October 22, 2010
Column | Korky Koroluk
Atlanta-based company develops greener cement
Nanotechnology is coming to the cement industry. An American start-up company based in Atlanta has developed a nano-scaled form of cement that it claims will slash the cost of manufacturing cement by about a third, and carbon dioxide emissions by about 30 per cent.
And if that’s not enough, the new cement might be used, some scientists have said, to create concretes that develop strength faster, at least in part because of the nano-scale size of the cement particles.
If all this seems too good to be true, well, maybe it is. But the promise of nanotechnology is proving itself in so many ways, I wouldn’t bet more than the price of a coffee against it.
The company making the claims is Sriya Green Materials Inc., and its CEO, Srinivas Kilambi, says the technology “will produce cement, using the same raw materials used today, in about 40 seconds, as opposed to 40 minutes. It will take about half the energy.”
Cement has got a bad name among environmentalists. Its manufacture is responsible for five to eight per cent of global carbon dioxide emissions, and cement use is growing. Worldwide production now is somewhere around 3.5 billion tonnes annually. By 2030 that figure is expected to be around 5 billion tonnes, with India and China leading the growth.
Making one tonne of cement emits more than 700 kg of carbon dioxide when conventional methods are used. These involve firing the raw materials in a kiln at 1,300° to 1,400° C for 45 minutes or so. Kilambi says his process involves heating to just 260° C for just a few seconds, resulting in the lower emissions that he claims.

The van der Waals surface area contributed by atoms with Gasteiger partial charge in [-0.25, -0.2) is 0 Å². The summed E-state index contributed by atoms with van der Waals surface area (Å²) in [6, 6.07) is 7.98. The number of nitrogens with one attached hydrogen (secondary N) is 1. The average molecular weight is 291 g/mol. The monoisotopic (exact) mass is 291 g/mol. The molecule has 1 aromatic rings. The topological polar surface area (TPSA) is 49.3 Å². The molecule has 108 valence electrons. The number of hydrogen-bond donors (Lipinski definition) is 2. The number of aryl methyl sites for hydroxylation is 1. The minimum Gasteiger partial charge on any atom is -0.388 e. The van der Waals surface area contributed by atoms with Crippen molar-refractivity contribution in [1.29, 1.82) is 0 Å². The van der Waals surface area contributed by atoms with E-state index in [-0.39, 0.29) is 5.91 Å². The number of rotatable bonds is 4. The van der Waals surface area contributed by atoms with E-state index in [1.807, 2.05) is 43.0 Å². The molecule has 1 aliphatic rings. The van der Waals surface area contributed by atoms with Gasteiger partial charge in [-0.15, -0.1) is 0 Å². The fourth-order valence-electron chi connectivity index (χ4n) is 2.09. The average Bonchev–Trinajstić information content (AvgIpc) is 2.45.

The particles in conventional Portland cement are fine enough to be measured in microns—a millionth of a metre. The particles in Kilambi’s process are a thousand times finer—measured in nanometres. And test work done at Clarkson University, in Potsdam, N.Y., indicate that concretes using the new cement have faster setting times.
The new cement has been proven in small quantities in the laboratory, conditions that are a world apart from the rigours of performing in the field. And scaling up will have to be done in incremental steps. Besides that, the company must still demonstrate the long-term performance of the cement and the ability to market it successfully.
Sriya plans to build a pilot plant to commercialize the technology in the Atlanta area next year. Then, in 2013, it plans to break ground on a commercial-sized plant of up to 200,000 square feet. It would produce a million tonnes of green cement annually.
The plant is likely to be somewhere not far from Atlanta, partly because of an abundance of biomass for fuelling its kilns in the area, and a plentiful supply of limestone, the raw material for cement.
The American cement industry is awaiting final rules from the U.S. Environmental Protection Agency, rules which will reduce emissions of mercury, particulate matter and other harmful pollutants from the manufacture of conventional Portland cement.
When fully implemented in 2013, the EPA estimates that annual emissions of mercury will be reduced by 92 per cent, sulphur dioxide emissions by 78 per cent, and total hydrocarbons by 83 per cent. The American industry has said it will have to invest between $6 billion and $10 billion annually to comply with the new regulations.
So if Sriya’s technology proves itself, it will have a big jump on regulatory compliance—even including the reduction in mercury emissions.
The company says it’s process can trap the mercury in the cement instead of emitting it into the environment.
At this stage, the company, understandably, is saying nothing about the details of its process. But if everything can be made to work as planned, imitators won’t be far behind.
Korky Koroluk is an Ottawa-based freelance writer. Send comments to email@example.com
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